• The injunction and lawsuit relate to a 1925 abortion ban that was struck off the books following the Roe v. Wade in 1973 because the courts interpreted it to be repealed and unenforceable.
  • But following the Supreme Court’s overturning of Roe’s constitutional right to abortion, Texas Attorney General Ken Paxton (right) said the 1925 ban was back in effect and that prosecutors could choose to immediately pursue criminal charges against abortion providers.

Carry: Ahead of Friday’s decision overturning Roe v. Wade, abortion was available in Texas until six weeks gestation. Since then, all abortions in the state have ceased. The injunction will allow the resumption of abortion up to six weeks of pregnancy in certain clinics.

Learn more here.

JUUL SAYS FDA NEGLECTED KEY DATA IN APP

E-cigarette company Juul argued in court documents filed Tuesday that the Food and Drug Administration (FDA) overlooked a mountain of data it included in its application that demonstrated the public health benefits of its products, and said the decision to ban the product was based on “deeply flawed reasons”.

  • In court documents, Juul said it included more than 110 scientific studies and more than 125,000 pages of data and analysis showing that its e-cigarettes provide “substantial public health benefits.”
  • “Instead of lauding a significant public health victory, the FDA dismissed JLI’s claims for arbitrary reasons and demanded that retailers remove all JUUL products from their shelves or face immediate action,” said writes Juul in its argument, further asserting that the FDA’s decision could not be “squared” with the science.

Last week, the FDA announced that it prohibit Juul from marketing and selling its products. The company’s products that are already on the market should be removed, according to the agency’s decision.

Learn more here.

Panel backs COVID vaccine update for omicron

A vaccine expert advisory panel for the Food and Drug Administration (FDA) voted on Tuesday to recommend updated COVID-19 vaccines specifically designed to fight the omicron variant.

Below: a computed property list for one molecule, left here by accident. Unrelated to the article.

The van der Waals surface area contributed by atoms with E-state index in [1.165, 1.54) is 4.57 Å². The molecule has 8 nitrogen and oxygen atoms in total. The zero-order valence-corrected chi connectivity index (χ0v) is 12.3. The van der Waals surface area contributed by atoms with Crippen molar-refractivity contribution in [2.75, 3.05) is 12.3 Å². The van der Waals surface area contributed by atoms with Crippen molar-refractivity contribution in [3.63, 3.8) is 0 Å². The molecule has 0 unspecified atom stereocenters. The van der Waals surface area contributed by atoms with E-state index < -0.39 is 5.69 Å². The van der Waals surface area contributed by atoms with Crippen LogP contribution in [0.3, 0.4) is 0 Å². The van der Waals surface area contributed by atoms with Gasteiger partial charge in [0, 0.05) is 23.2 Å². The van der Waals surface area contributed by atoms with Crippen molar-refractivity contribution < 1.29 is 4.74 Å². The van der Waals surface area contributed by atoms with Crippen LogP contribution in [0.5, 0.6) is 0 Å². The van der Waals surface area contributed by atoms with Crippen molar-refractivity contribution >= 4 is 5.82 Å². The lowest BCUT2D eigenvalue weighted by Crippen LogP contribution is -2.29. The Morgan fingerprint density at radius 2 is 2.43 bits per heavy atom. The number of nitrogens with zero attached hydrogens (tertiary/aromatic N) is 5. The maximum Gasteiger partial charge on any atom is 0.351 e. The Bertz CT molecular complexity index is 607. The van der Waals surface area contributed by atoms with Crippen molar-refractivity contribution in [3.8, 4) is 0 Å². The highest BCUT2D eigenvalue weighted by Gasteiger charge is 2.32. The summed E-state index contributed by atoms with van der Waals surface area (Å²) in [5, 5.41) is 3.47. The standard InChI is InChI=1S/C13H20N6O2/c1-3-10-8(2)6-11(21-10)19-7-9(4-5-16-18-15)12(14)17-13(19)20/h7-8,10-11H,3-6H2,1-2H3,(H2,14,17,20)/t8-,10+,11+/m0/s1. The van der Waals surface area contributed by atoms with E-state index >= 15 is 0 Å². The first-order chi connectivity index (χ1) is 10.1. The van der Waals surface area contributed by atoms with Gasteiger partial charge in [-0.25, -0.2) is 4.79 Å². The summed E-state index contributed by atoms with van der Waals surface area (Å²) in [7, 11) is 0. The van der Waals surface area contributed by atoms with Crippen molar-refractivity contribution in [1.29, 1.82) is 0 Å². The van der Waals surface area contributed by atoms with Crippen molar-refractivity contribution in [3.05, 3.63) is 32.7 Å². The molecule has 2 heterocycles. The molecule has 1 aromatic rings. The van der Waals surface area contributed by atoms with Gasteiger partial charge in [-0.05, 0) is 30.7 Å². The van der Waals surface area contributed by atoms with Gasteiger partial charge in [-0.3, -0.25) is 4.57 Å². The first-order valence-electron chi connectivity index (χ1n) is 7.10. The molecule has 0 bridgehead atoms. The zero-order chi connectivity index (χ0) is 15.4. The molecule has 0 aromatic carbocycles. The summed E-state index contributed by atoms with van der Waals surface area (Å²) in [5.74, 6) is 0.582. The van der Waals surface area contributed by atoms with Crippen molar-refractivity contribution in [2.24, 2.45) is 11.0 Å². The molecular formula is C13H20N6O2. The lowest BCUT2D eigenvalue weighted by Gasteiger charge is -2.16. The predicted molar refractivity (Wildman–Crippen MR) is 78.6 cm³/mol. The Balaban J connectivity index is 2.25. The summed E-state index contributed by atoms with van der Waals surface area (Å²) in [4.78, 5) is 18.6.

• Of the voting members of the FDA’s Vaccines and Related Biologicals Advisory Committee (VRBPAC), 19 voted in favor of recommending an omicron-specific recall while two voted against approval.
  • The FDA is not required to follow the committee’s recommendations, although the agency generally does.

Several members of the vaccine panel felt that the likely benefits of an omicron-specific vaccine – possibly a bivalent vaccine – outweighed the possible risks.

One more debate: During the meeting, however, members raised several possible points of contention regarding the recommendation.

Some members argued that approaching the COVID-19 pandemic like it was the flu with seasonal reminders was the wrong way, pointing out that the SARS-CoV-2 virus has been shown to mutate. faster than the flu virus.

Learn more here.

WHAT WE READ

  • Generation Z is influencing the abortion debate – from TikTok (Washington Post)
  • Defining “life-threatening” can be tricky in exceptions to abortion law (Axios)
  • When Brazil banned abortion pills, women turned to drug traffickers (The New York Times)

STATE BY STATE

  • Republicans are sending abortion back to the United States. But DC is not a state. (Politics)
  • Californians can vote to add abortion to the state’s constitutional rights (NPR)
  • Iowa governor seeks to revive 6-week abortion ban in Iowa after reversal of Roe v. Wade (Des Moines Register)

OP-EDS ON THE HILL

That’s all for today, thanks for reading. Discover The Hill’s Healthcare page for the latest news and coverage. Until tomorrow.